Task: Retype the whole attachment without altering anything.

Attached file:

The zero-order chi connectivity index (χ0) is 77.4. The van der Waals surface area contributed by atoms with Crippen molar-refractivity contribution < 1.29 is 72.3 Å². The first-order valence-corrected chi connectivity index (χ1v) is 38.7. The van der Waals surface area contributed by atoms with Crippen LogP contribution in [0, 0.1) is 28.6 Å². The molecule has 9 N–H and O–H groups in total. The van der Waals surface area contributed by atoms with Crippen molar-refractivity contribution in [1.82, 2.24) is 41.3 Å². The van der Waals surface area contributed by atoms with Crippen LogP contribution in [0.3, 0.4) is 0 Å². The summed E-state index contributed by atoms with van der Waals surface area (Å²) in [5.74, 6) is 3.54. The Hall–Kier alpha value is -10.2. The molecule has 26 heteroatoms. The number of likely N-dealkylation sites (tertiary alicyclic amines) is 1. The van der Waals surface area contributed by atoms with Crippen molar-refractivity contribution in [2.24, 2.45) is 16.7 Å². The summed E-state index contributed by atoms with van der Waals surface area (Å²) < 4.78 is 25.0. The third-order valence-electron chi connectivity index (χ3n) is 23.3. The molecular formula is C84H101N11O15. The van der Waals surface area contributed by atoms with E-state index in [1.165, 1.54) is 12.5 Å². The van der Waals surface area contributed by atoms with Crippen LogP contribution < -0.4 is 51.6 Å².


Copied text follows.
The zero-order chi connectivity index (χ0) is 77.4. The van der Waals surface area contributed by atoms with Crippen molar-refractivity contribution < 1.29 is 72.3 Å². The first-order valence-corrected chi connectivity index (χ1v) is 38.7. The van der Waals surface area contributed by atoms with Crippen LogP contribution in [0, 0.1) is 28.6 Å². The molecule has 9 N–H and O–H groups in total. The van der Waals surface area contributed by atoms with Crippen molar-refractivity contribution in [1.82, 2.24) is 41.3 Å². The van der Waals surface area contributed by atoms with Crippen LogP contribution in [0.3, 0.4) is 0 Å². The summed E-state index contributed by atoms with van der Waals surface area (Å²) in [5.74, 6) is 3.54. The Hall–Kier alpha value is -10.2. The molecule has 26 heteroatoms. The number of likely N-dealkylation sites (tertiary alicyclic amines) is 1. The van der Waals surface area contributed by atoms with Crippen molar-refractivity contribution in [2.24, 2.45) is 16.7 Å². The summed E-state index contributed by atoms with van der Waals surface area (Å²) < 4.78 is 25.0. The third-order valence-electron chi connectivity index (χ3n) is 23.3. The molecular formula is C84H101N11O15. The van der Waals surface area contributed by atoms with E-state index in [1.165, 1.54) is 12.5 Å². The van der Waals surface area contributed by atoms with Crippen LogP contribution < -0.4 is 51.6 Å².